Arguably, the invention of new musical paths (and creative paths in general) is not the outcome of a ‘lightbulb’ or ‘Eureka’ moment by one or another major inventor. It’s more a gelling of spirits, the result of simultaneous experiments by like-minded artists, in this respect also including Hank Mobley, Lee Morgan, Kenny Dorham, Sonny Clark, Cannonball Adderley et al. Hard bop wasn’t a clear-cut blueprint which everybody consciously decided to work with, it was more elusive, kind of like a coloring picture that was continuously reshaped by the distinctive colors of the modern jazz personalities. A few guys brought along the coloring picture, while the rest influenced these inventive few in the process and were essential for bringing about their visions.
Hardly a major stylistic innovator, instead Lou Donaldson is a hard bop frontrunner who colored the picture with the tastes of urban Afro-Americans while retaining the forward motion of bop. New Faces New Sounds, Donaldson’s cooperation with the burgeoning trumpet star Clifford Brown, isn’t a fully grown hard bop album yet. Even if customary breakneck speeds are largely absent, style-wise it’s bebop all the way. The group plays a faithful version of Bird’s Dewey Square and the standard You Go To My Head, is treated by Lou Donaldson the way Charlie Parker plays ballads. Lou Donaldson’s tone differs from Bird’s, it’s silky and has a slight, alluring vibrato. Donaldson’s way of phrasing possesses an attractive, sing-songy quality. A tad of charming nonchalance as well, while the inherent logic stays evident.
The years 1952-54 comprise a fascinating transitional period between bebop and hardbop. Blue Note not only introduced Lou Donaldson and Clifford Brown as ‘new faces’, the label also put a series of other players in the New Faces New Sounds-10-inch-package, such as Kenny Drew, Elmo Hope, Wynton Kelly and Gil Melle. Highly collectable jazz artifacts. New Faces New Sounds marked Clifford Brown’s recording debut, pre-dating an 11 June Prestige 10inch with Tadd Dameron (A Study In Dameronia), a J.J. Johnson date (The Eminent J.J. Johnson I & II, June 22, 1953) and his debut as a leader on August 28, New Star On The Horizon. Already very impressive, Brown was nevertheless yet to make his indelible, iconic mark with the Clifford Brown/Max Roach Quintet in 1955.
Clifford Brown is a perfect match (if Donaldson was inspired by Charlie Parker, Brown’s indebtness to trumpeter Fats Navarro is evident) and delivers a top-notch tune, Brownie Speaks. He shines brightly on Carvin’ The Rock, which also boasts a driving Elmo Hope solo and articulate, probing and explosive drums by Philly Joe Jones.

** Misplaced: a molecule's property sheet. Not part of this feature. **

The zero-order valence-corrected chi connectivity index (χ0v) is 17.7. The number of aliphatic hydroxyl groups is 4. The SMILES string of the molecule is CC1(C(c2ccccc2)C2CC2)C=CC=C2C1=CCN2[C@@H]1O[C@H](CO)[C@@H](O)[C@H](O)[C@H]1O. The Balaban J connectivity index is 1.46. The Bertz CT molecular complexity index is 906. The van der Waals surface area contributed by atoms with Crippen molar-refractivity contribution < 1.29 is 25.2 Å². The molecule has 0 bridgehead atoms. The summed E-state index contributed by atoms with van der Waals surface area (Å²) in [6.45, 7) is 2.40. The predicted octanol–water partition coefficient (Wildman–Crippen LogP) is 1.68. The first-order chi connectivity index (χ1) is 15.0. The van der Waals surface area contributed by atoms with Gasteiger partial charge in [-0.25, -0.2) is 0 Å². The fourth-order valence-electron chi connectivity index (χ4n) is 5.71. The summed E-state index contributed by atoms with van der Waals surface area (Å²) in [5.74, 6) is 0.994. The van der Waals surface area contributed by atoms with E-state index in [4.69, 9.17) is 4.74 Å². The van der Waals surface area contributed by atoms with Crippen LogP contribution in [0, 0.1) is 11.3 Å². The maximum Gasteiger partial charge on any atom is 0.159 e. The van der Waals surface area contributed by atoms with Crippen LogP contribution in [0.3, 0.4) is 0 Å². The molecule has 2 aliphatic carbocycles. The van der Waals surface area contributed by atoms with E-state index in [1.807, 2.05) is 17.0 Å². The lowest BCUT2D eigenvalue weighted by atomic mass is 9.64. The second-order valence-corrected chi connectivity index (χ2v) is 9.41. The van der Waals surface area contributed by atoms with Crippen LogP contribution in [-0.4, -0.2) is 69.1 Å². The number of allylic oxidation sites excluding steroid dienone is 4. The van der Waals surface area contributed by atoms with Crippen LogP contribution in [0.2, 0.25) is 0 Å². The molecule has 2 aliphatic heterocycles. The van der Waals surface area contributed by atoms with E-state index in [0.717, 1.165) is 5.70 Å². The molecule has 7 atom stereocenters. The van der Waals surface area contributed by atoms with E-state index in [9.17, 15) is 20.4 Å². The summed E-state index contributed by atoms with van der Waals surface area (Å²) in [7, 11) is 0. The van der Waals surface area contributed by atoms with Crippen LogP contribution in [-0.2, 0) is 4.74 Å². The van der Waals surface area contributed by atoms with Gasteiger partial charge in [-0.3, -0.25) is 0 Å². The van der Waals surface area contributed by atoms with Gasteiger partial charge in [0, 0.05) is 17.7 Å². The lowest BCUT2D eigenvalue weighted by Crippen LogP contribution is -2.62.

Marc Myers, contemporary jazz ambassador without peer, conducted an enlightening interview with Lou Donaldson in 2010. I can understand that Myers enthusiastically calls Bellarosa ‘a hard bop anthem if ever there was any’, but which monicker should we then reserve for Horace Silver’s The Preacher, Miles Davis’ Walkin’, Bobby Timmons’ Moanin’ or Hank Mobley’s Funk ‘N’ Deep Freeze? Bellarosa, nevertheless, definitely stands out. The tricky theme is taken at a brisk, medium tempo and the tune swings effortlessly. Donaldson’s solo, excepting a customary (excellent) flurry of Parkerisms, holds back on the usual bop embellishments and instead opts for easygoing, slightly-after-the-beat swing. Donaldson’s tale, consisting of a relaxed start, evenly arranged phrases and a long note held in suspension on the bridge is as alluring as they come. Excepting Donaldson’s tone, which is more developed and characteristic in 1953, Bellarosa is reminiscent of Donaldson’s November 19, 1952 take of Horace Silver’s Sweet Juice, which included Silver and Blakey. Sweet Juice reveals the tentative, developing working methods of Silver, while Donaldson’s statements cautiously wheedle their way off the stage of bebop’s theatre.
There’s this tune organist Charles Earland wrote that was dedicated to his former bandleader, Lou-Lou, in 1970. (recorded on Rusty Bryant’s Soul Liberation) And a while ago, the popular Dutch jazz group Bruut! performed their boogaloo tune, Lou, on national tv. Just two examples showing that Lou Donaldson was and still is a hard bop personality with a capital P. Donaldson, just shy of 90 years old and rarely performing these days, himself has been vocal enough in this respect, having repeated his mantra time and again that jazz ain’t nothing without the blues. Sure ‘Nuff! Imagining Donaldson’s shrill, frivolous voice is enough to raise a broad smile on your face.